Lesley Ann Warren recently visited Disneyland park with her family and there was something special I thought she would like to see in New Orleans Square. Costume sketches from the 1967 Disney film, “The Happiest Millionaire,” in which she made her motion picture debut, have been added to the art collection on display inside Club 33 and we arranged for her to come take a look and share some of her own special Disney memories.
Lesley Ann and her family were greeted warmly by Mickey Mouse when they arrived. Then, in the middle of all the hugs and laughter, she caught a glimpse of the costume sketches hanging on the wall behind her and instantly recognized her character, Cordy, in the upper left corner, excitedly telling her family, “That’s me! This was my very first movie!”
Sketches of Bill Thomas’ Academy Award-nominated Costume Design aren’t the only nod to “The Happiest Millionaire” inside Club 33. Emil Kuri, who personally helped Walt Disney select antiques and decorative items for the Club, was also the Set Decorator on the film, so it should come as no surprise that the telephone booth in the Club was adapted directly from the one in the Biddle’s foyer from the movie. While the phone booth in the movie appears larger than the one in Club 33, certain pieces such as the beveled glass windows and parts of the carved wood molding are identical, and were most likely taken from the original film prop.
Lesley Ann graciously agreed to sit down with me for a brief chat about her memories of making “The Happiest Millionaire,” working with Walt Disney, and of her (almost) first visit to Disneyland park.
George Savvas: What was it like to be cast by Walt Disney in your first film?
Lesley Ann Warren: When I did “The Happiest Millionaire,” I had a two-week Hollywood screen test with costumes and make-up and hair and learning the choreography and the music and the songs and then he (Walt Disney) picked me to do this which was an incredible honor.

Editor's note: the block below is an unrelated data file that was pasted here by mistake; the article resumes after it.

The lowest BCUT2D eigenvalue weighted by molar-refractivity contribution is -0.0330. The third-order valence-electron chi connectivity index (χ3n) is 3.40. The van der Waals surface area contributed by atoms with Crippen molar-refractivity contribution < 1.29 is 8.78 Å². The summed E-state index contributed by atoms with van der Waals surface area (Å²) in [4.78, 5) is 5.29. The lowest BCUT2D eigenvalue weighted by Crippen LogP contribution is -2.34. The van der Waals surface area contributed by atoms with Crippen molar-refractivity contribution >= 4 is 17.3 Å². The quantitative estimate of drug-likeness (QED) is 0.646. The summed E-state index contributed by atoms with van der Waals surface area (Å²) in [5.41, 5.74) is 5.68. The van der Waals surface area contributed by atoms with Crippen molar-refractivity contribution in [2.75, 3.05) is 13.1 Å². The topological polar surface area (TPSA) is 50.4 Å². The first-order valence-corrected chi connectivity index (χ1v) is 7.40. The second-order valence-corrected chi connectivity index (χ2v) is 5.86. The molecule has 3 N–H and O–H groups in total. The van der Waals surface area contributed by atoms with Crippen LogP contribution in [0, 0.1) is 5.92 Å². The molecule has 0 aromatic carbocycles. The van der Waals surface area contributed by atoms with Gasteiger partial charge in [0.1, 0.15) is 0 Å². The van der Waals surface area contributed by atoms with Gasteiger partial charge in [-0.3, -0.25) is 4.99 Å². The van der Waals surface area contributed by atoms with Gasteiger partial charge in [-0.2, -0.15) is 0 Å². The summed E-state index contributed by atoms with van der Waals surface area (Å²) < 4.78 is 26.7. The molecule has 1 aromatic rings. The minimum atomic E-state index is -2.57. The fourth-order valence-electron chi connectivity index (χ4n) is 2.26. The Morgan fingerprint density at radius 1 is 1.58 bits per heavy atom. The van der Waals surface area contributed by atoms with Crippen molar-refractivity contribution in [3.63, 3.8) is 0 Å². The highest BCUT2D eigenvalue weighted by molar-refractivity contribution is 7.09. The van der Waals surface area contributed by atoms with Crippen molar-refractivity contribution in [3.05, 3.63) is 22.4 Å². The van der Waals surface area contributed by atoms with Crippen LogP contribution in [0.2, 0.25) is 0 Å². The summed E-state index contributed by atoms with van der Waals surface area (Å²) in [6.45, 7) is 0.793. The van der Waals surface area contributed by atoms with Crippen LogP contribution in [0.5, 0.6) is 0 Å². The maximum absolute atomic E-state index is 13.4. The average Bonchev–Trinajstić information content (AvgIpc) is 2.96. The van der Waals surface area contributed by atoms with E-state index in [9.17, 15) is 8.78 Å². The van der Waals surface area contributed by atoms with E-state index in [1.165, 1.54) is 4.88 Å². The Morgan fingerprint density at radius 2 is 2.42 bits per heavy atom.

George Savvas: What were your impressions of Walt Disney?
Lesley Ann Warren: He was the ultimate. He was very quiet on the set when he would visit, but you always knew when he was there. He knew everything – he knew what color hair ribbon I had on, as well as what they were serving in the commissary, as well as what the animators were doing with their projects, I mean his influence and inspiration and taste, was everywhere. I was invited to his home for dinner one night with his wife and some of the cast. I was so awe struck I don’t think I said three words during the whole evening!
George Savvas: After “The Happiest Millionaire” you had another project with Disney, and that was during a difficult time at the Studio. What can you tell me about that period?
Lesley Ann Warren: I was under contract to Walt Disney and the Studio, and I was supposed to do my second film which was, “The One and Only, Genuine, Original Family Band,” and he passed away just before we began. It was an enormous tragedy, obviously for the world, but for those of us who were so involved with him, the loss of him put a pall over everything. There was such a sadness, you know, it was pervasive, but because we were all so dedicated to fulfilling his vision we threw ourselves into the making of that second film and had a glorious time in the making of it because we were carrying on his tradition.
George Savvas: What was your first Disney film premiere like?
Lesley Ann Warren: I mean it was a crazy time for me. They did this monumental opening for “The Happiest Millionaire” with a red carpet down the entire Hollywood Boulevard starting from Highland to the Pantages. We arrived in carriages you know the same kind of carriages that were in the film. It was so much for such a young girl.
George Savvas: Do you remember the first time you visited one of our parks?
Lesley Ann Warren: I remember my first experience coming here to Disneyland. I was married to Jon Peters at the time. I was making “The Happiest Millionaire,” and we got invited to come to Disneyland, and they wouldn’t let him in because his hair was too long! (Laughs)
They wouldn’t let him in and he was, you know, very stubborn. He wouldn’t pull his hair back. He wouldn’t cut his hair, so it was an interesting conversation that ensued, but, yeah, that was my very first time! (Laughs)
About 10 years ago, you did a musical celebration here honoring Walt Disney’s birthday and I was here for that. Of course I’ve been back many, many times, but that was also a wonderful memory for me because I brought my whole family and we stayed at Disney’s Grand Californian Hotel.
George Savvas: What memories are you looking forward to making during this visit?
Lesley Ann Warren: Well, I’m here with my husband and his daughter and her fiancé and his two young children, so… we want to do everything! This is the little ones’ first time at Disneyland, so we’re seeing it through their eyes. It’s really exciting.